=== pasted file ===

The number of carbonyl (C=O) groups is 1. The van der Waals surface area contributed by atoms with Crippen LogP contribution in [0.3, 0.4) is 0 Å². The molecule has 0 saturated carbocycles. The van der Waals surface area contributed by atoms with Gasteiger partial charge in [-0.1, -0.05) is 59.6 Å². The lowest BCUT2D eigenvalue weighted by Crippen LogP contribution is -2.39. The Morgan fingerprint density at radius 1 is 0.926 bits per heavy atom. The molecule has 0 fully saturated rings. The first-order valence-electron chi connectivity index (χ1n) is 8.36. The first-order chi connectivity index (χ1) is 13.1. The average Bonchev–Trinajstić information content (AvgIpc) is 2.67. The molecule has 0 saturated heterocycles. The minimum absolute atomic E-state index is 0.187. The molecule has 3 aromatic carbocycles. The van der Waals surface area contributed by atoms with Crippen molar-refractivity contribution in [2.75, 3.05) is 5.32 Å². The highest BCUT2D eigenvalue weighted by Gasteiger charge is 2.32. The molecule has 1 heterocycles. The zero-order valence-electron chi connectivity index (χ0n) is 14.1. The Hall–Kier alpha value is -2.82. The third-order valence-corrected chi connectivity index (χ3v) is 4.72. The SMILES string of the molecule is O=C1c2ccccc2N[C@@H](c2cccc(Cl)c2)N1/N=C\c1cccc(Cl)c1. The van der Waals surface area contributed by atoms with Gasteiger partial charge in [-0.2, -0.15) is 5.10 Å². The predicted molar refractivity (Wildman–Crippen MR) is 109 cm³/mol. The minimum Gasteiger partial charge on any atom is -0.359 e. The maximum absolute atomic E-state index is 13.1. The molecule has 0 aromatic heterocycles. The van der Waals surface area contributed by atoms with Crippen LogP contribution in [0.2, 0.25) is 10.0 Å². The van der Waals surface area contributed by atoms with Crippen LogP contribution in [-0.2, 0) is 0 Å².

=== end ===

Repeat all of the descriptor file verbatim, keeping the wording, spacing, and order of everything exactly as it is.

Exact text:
The number of carbonyl (C=O) groups is 1. The van der Waals surface area contributed by atoms with Crippen LogP contribution in [0.3, 0.4) is 0 Å². The molecule has 0 saturated carbocycles. The van der Waals surface area contributed by atoms with Gasteiger partial charge in [-0.1, -0.05) is 59.6 Å². The lowest BCUT2D eigenvalue weighted by Crippen LogP contribution is -2.39. The Morgan fingerprint density at radius 1 is 0.926 bits per heavy atom. The molecule has 0 fully saturated rings. The first-order valence-electron chi connectivity index (χ1n) is 8.36. The first-order chi connectivity index (χ1) is 13.1. The average Bonchev–Trinajstić information content (AvgIpc) is 2.67. The molecule has 0 saturated heterocycles. The minimum absolute atomic E-state index is 0.187. The molecule has 3 aromatic carbocycles. The van der Waals surface area contributed by atoms with Crippen molar-refractivity contribution in [2.75, 3.05) is 5.32 Å². The highest BCUT2D eigenvalue weighted by Gasteiger charge is 2.32. The molecule has 1 heterocycles. The zero-order valence-electron chi connectivity index (χ0n) is 14.1. The Hall–Kier alpha value is -2.82. The third-order valence-corrected chi connectivity index (χ3v) is 4.72. The SMILES string of the molecule is O=C1c2ccccc2N[C@@H](c2cccc(Cl)c2)N1/N=C\c1cccc(Cl)c1. The van der Waals surface area contributed by atoms with Gasteiger partial charge in [-0.2, -0.15) is 5.10 Å². The predicted molar refractivity (Wildman–Crippen MR) is 109 cm³/mol. The minimum Gasteiger partial charge on any atom is -0.359 e. The maximum absolute atomic E-state index is 13.1. The molecule has 0 aromatic heterocycles. The van der Waals surface area contributed by atoms with Crippen LogP contribution in [0.2, 0.25) is 10.0 Å². The van der Waals surface area contributed by atoms with Crippen LogP contribution in [-0.2, 0) is 0 Å².